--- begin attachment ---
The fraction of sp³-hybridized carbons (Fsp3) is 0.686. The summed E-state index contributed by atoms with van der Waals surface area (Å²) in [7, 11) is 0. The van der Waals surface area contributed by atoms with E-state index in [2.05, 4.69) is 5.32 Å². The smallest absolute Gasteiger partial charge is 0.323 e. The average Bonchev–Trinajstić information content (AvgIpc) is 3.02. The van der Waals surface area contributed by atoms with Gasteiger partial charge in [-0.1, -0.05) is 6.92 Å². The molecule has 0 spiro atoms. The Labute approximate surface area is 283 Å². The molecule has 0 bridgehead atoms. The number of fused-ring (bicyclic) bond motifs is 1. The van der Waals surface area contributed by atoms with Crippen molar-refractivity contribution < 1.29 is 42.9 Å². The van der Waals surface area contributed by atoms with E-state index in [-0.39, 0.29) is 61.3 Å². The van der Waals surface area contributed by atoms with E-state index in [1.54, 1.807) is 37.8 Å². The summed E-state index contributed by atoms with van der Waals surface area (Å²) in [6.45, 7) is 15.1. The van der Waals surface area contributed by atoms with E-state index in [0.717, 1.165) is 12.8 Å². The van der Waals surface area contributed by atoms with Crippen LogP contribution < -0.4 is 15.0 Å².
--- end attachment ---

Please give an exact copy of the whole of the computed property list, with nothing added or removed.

The fraction of sp³-hybridized carbons (Fsp3) is 0.686. The summed E-state index contributed by atoms with van der Waals surface area (Å²) in [7, 11) is 0. The van der Waals surface area contributed by atoms with E-state index in [2.05, 4.69) is 5.32 Å². The smallest absolute Gasteiger partial charge is 0.323 e. The average Bonchev–Trinajstić information content (AvgIpc) is 3.02. The van der Waals surface area contributed by atoms with Gasteiger partial charge in [-0.1, -0.05) is 6.92 Å². The molecule has 0 spiro atoms. The Labute approximate surface area is 283 Å². The molecule has 0 bridgehead atoms. The number of fused-ring (bicyclic) bond motifs is 1. The van der Waals surface area contributed by atoms with Crippen molar-refractivity contribution < 1.29 is 42.9 Å². The van der Waals surface area contributed by atoms with E-state index in [-0.39, 0.29) is 61.3 Å². The van der Waals surface area contributed by atoms with E-state index in [1.54, 1.807) is 37.8 Å². The summed E-state index contributed by atoms with van der Waals surface area (Å²) in [6.45, 7) is 15.1. The van der Waals surface area contributed by atoms with E-state index in [0.717, 1.165) is 12.8 Å². The van der Waals surface area contributed by atoms with Crippen LogP contribution < -0.4 is 15.0 Å².